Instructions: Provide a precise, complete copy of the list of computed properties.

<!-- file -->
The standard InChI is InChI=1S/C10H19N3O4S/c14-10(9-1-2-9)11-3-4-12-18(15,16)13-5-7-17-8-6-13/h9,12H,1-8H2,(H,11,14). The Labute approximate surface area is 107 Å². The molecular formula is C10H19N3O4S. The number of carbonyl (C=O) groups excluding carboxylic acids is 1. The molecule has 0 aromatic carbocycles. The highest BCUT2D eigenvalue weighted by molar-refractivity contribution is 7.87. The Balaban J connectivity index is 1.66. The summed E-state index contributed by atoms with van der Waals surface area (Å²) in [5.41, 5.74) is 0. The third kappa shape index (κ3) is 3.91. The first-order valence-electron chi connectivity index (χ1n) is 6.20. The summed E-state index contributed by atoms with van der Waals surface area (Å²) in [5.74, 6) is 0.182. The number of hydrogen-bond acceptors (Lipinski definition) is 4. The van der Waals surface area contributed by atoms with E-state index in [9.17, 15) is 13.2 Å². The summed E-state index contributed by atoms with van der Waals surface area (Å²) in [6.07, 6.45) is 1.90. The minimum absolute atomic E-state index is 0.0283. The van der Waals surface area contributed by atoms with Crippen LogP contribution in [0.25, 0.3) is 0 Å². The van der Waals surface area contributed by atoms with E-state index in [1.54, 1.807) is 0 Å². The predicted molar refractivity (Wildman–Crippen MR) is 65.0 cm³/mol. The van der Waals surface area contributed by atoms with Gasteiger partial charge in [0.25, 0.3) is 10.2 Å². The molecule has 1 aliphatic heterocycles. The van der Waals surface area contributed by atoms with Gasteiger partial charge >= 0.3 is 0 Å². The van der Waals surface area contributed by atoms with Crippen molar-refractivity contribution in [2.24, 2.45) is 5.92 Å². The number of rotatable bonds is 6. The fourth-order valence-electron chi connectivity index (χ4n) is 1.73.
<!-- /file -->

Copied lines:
The standard InChI is InChI=1S/C10H19N3O4S/c14-10(9-1-2-9)11-3-4-12-18(15,16)13-5-7-17-8-6-13/h9,12H,1-8H2,(H,11,14). The Labute approximate surface area is 107 Å². The molecular formula is C10H19N3O4S. The number of carbonyl (C=O) groups excluding carboxylic acids is 1. The molecule has 0 aromatic carbocycles. The highest BCUT2D eigenvalue weighted by molar-refractivity contribution is 7.87. The Balaban J connectivity index is 1.66. The summed E-state index contributed by atoms with van der Waals surface area (Å²) in [5.41, 5.74) is 0. The third kappa shape index (κ3) is 3.91. The first-order valence-electron chi connectivity index (χ1n) is 6.20. The summed E-state index contributed by atoms with van der Waals surface area (Å²) in [5.74, 6) is 0.182. The number of hydrogen-bond acceptors (Lipinski definition) is 4. The van der Waals surface area contributed by atoms with E-state index in [9.17, 15) is 13.2 Å². The summed E-state index contributed by atoms with van der Waals surface area (Å²) in [6.07, 6.45) is 1.90. The minimum absolute atomic E-state index is 0.0283. The van der Waals surface area contributed by atoms with Crippen LogP contribution in [0.25, 0.3) is 0 Å². The van der Waals surface area contributed by atoms with E-state index in [1.54, 1.807) is 0 Å². The predicted molar refractivity (Wildman–Crippen MR) is 65.0 cm³/mol. The van der Waals surface area contributed by atoms with Gasteiger partial charge in [0.25, 0.3) is 10.2 Å². The molecule has 1 aliphatic heterocycles. The van der Waals surface area contributed by atoms with Gasteiger partial charge >= 0.3 is 0 Å². The van der Waals surface area contributed by atoms with Crippen molar-refractivity contribution in [2.24, 2.45) is 5.92 Å². The number of rotatable bonds is 6. The fourth-order valence-electron chi connectivity index (χ4n) is 1.73.